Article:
Upon further consideration of this question the court finds no persuasive reason for changing its original view. That decision is therefore approved and followed. Inasmuch as it is conceded that the property in question was assessed and certified for the year 1932 before House Bill 674 became a law, it is apparent that the exemption provisions thereof are retroactive and void as to the tax for that year. It seems that after the effective date of House Bill 674 the respondents issued a second or corrected certificate with reference to the year 1932, attempting thereby to exempt this property; and as a result thereof the auditors of the several counties of the state did not proceed to collect the tax. It is the duty of the respondents to withdraw the second or corrected certificate so that the original certification may stand and county auditors be permitted and instructed to perform their duty of collecting the tax for that year.

The views already expressed by the court would seem to require the disallowance of the writ for the remaining four years of 1933, 1934, 1935 and 1936. However, the relator points out that in none of these years did the respondents assess or certify this property on or before the third Monday of May, as clearly required by the provisions of Section 5430, General Code. In the year 1933 House Bill 674 was not passed until July 1, and did not become effective until October 19. In the year 1935, Amended Senate Bill 23 was passed March 5, but did not become effective until June 6. It is to be noted, too, that in neither 1933 nor 1935 did the respondents attempt any sort of assessment or certification until after the effective dates of the respective legislative enactments. It is the contention of the relator that if the respondents had performed their statutory duties by making the yearly assessment and certification on or before the third Monday of May, the validity of the tax for the years 1933 and 1935 would be unquestionable; and he insists that the situation should not be adversely affected by the failure of the respondents to obey the positive injunction of Section 5430, General Code. To permit this would, he asserts, be the countenancing of an indirect but patent violation of the constitutional prohibition against the enactment of retroactive laws. This argument would be persuasive as to the years 1933 and 1935 were it not for the fact that each bill was passed and became effective during the year for which the imposition of the tax is thus sought.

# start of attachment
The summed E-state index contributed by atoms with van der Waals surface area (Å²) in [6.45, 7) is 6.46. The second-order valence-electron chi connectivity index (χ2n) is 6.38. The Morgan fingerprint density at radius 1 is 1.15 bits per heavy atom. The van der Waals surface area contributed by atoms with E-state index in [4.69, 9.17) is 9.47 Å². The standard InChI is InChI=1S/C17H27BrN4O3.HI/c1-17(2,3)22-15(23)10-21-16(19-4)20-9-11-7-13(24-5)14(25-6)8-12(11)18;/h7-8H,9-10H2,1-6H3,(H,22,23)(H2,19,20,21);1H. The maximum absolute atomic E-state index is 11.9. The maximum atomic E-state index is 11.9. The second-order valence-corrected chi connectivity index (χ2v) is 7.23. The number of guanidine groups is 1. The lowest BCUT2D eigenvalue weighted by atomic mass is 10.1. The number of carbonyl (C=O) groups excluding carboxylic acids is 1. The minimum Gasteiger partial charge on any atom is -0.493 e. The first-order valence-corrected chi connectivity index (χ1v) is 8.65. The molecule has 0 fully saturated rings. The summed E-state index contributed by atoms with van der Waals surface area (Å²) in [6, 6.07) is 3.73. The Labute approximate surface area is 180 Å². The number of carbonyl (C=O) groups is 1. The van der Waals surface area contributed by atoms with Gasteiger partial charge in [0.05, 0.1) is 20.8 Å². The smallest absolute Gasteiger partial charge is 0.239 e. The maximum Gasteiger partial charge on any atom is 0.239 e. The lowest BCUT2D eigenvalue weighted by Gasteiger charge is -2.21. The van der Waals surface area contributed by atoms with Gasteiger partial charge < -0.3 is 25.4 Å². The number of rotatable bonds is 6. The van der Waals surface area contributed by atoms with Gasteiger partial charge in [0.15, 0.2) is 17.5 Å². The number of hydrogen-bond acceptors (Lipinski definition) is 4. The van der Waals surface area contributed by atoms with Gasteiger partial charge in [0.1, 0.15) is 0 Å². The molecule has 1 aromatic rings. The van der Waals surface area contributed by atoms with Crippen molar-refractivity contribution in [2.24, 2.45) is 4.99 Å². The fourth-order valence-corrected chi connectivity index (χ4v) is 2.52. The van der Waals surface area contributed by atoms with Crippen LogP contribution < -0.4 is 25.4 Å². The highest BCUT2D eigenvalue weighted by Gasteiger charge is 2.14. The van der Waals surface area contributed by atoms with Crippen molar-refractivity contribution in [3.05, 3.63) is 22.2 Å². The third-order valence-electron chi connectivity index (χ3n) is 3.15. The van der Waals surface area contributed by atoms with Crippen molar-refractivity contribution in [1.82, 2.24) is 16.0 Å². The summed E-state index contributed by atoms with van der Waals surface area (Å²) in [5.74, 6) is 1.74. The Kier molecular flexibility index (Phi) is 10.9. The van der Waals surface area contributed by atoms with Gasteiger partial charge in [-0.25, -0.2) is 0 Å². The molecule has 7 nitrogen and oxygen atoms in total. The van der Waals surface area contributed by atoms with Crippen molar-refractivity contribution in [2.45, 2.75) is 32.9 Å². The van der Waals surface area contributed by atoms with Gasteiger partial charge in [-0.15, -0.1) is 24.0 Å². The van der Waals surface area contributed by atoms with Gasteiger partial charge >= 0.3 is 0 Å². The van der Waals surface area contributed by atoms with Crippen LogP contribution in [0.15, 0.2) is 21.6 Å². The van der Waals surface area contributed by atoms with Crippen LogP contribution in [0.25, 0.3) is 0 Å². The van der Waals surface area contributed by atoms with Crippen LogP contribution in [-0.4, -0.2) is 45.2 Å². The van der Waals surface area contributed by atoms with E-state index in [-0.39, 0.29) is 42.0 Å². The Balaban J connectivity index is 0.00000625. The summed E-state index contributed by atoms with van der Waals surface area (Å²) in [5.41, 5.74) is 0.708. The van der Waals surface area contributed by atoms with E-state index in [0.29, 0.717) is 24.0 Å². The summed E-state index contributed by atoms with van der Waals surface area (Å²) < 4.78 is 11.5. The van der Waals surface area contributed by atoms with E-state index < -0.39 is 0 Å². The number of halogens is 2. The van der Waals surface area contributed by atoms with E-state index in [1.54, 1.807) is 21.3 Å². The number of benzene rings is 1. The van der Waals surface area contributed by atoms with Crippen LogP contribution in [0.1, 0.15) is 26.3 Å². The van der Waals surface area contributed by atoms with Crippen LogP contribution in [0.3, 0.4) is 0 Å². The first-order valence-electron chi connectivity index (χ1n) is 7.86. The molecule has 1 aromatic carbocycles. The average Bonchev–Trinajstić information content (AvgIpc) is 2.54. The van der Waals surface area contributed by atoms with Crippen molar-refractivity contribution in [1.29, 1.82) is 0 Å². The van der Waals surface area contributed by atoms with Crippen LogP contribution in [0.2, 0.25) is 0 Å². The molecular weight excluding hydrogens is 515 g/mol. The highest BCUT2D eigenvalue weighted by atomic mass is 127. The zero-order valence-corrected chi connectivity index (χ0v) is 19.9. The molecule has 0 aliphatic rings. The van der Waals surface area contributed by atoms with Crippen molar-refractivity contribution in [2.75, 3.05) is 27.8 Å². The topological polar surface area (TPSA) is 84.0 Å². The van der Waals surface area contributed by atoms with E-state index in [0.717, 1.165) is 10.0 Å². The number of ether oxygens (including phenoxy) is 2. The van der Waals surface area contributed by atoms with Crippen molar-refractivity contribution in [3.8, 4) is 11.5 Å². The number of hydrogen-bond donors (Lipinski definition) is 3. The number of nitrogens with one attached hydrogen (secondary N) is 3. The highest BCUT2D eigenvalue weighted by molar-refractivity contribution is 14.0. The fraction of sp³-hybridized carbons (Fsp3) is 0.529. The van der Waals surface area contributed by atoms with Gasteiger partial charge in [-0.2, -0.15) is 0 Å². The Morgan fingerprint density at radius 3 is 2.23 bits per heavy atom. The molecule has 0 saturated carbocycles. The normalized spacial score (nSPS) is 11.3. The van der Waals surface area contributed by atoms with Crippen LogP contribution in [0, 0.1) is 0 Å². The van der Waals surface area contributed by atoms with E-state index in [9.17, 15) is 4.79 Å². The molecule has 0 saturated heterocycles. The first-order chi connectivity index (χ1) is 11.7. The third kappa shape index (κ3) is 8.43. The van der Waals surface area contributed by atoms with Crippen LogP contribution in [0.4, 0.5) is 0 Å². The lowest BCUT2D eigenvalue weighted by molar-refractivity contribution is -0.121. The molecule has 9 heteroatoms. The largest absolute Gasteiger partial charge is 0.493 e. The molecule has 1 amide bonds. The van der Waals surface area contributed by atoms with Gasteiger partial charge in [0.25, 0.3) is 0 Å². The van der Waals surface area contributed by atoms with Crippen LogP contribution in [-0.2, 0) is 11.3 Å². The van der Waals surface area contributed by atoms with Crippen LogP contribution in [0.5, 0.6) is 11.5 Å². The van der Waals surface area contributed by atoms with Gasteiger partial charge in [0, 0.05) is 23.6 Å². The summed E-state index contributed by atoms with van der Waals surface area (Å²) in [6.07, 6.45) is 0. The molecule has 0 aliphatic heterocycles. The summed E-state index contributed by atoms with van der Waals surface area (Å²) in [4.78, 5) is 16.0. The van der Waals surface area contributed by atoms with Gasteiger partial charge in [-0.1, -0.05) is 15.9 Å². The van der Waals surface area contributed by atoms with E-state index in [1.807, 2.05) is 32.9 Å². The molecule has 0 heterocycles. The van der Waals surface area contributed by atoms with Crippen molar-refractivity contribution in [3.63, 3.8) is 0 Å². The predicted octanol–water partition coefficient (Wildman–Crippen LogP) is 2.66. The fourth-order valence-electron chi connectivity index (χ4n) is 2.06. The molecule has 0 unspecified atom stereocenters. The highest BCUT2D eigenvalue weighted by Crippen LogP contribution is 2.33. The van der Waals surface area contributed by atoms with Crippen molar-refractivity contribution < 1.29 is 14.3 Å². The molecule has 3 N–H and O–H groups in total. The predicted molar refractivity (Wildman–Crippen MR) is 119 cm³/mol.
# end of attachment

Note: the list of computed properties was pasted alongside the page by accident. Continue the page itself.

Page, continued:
As indicated, the peremptory writ will issue for the year 1932 and will be denied for the remaining four years.

Writ allowed in part and denied in part.


Summaries of

State, ex Rel. v. Davis

Supreme Court of Ohio
Jul 5, 1939
135 Ohio St. 593 (Ohio 1939)
Case details for

State, ex Rel. v. Davis

Case Details


Court:Supreme Court of Ohio

Date published: Jul 5, 1939


135 Ohio St. 593 (Ohio 1939)
22 N.E.2d 81